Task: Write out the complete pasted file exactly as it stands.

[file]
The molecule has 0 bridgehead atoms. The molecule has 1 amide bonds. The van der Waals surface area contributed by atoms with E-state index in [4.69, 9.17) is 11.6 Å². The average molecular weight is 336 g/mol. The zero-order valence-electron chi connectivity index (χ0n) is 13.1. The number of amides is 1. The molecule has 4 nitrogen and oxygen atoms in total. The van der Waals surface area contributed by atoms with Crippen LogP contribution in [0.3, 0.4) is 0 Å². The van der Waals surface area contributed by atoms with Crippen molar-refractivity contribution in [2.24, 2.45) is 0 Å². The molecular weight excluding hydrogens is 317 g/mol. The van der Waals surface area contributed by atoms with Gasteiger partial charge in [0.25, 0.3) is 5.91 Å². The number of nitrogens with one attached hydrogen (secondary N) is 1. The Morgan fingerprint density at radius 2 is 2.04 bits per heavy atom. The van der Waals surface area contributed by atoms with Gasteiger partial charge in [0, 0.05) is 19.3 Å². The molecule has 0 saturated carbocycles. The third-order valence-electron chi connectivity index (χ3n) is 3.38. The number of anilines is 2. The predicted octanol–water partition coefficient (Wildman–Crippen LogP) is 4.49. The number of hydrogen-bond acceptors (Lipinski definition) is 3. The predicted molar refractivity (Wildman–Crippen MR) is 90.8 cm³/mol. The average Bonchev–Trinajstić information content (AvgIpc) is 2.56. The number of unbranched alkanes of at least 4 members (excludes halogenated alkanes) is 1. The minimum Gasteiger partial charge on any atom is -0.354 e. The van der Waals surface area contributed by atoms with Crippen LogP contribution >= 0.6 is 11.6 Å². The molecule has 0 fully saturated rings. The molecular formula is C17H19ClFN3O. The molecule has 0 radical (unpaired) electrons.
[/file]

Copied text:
The molecule has 0 bridgehead atoms. The molecule has 1 amide bonds. The van der Waals surface area contributed by atoms with E-state index in [4.69, 9.17) is 11.6 Å². The average molecular weight is 336 g/mol. The zero-order valence-electron chi connectivity index (χ0n) is 13.1. The number of amides is 1. The molecule has 4 nitrogen and oxygen atoms in total. The van der Waals surface area contributed by atoms with Crippen LogP contribution in [0.3, 0.4) is 0 Å². The van der Waals surface area contributed by atoms with Crippen molar-refractivity contribution in [2.24, 2.45) is 0 Å². The molecular weight excluding hydrogens is 317 g/mol. The van der Waals surface area contributed by atoms with Gasteiger partial charge in [0.25, 0.3) is 5.91 Å². The number of nitrogens with one attached hydrogen (secondary N) is 1. The Morgan fingerprint density at radius 2 is 2.04 bits per heavy atom. The van der Waals surface area contributed by atoms with Gasteiger partial charge in [0, 0.05) is 19.3 Å². The molecule has 0 saturated carbocycles. The third-order valence-electron chi connectivity index (χ3n) is 3.38. The number of anilines is 2. The predicted octanol–water partition coefficient (Wildman–Crippen LogP) is 4.49. The number of hydrogen-bond acceptors (Lipinski definition) is 3. The predicted molar refractivity (Wildman–Crippen MR) is 90.8 cm³/mol. The average Bonchev–Trinajstić information content (AvgIpc) is 2.56. The number of unbranched alkanes of at least 4 members (excludes halogenated alkanes) is 1. The minimum Gasteiger partial charge on any atom is -0.354 e. The van der Waals surface area contributed by atoms with Crippen LogP contribution >= 0.6 is 11.6 Å². The molecule has 0 fully saturated rings. The molecular formula is C17H19ClFN3O. The molecule has 0 radical (unpaired) electrons.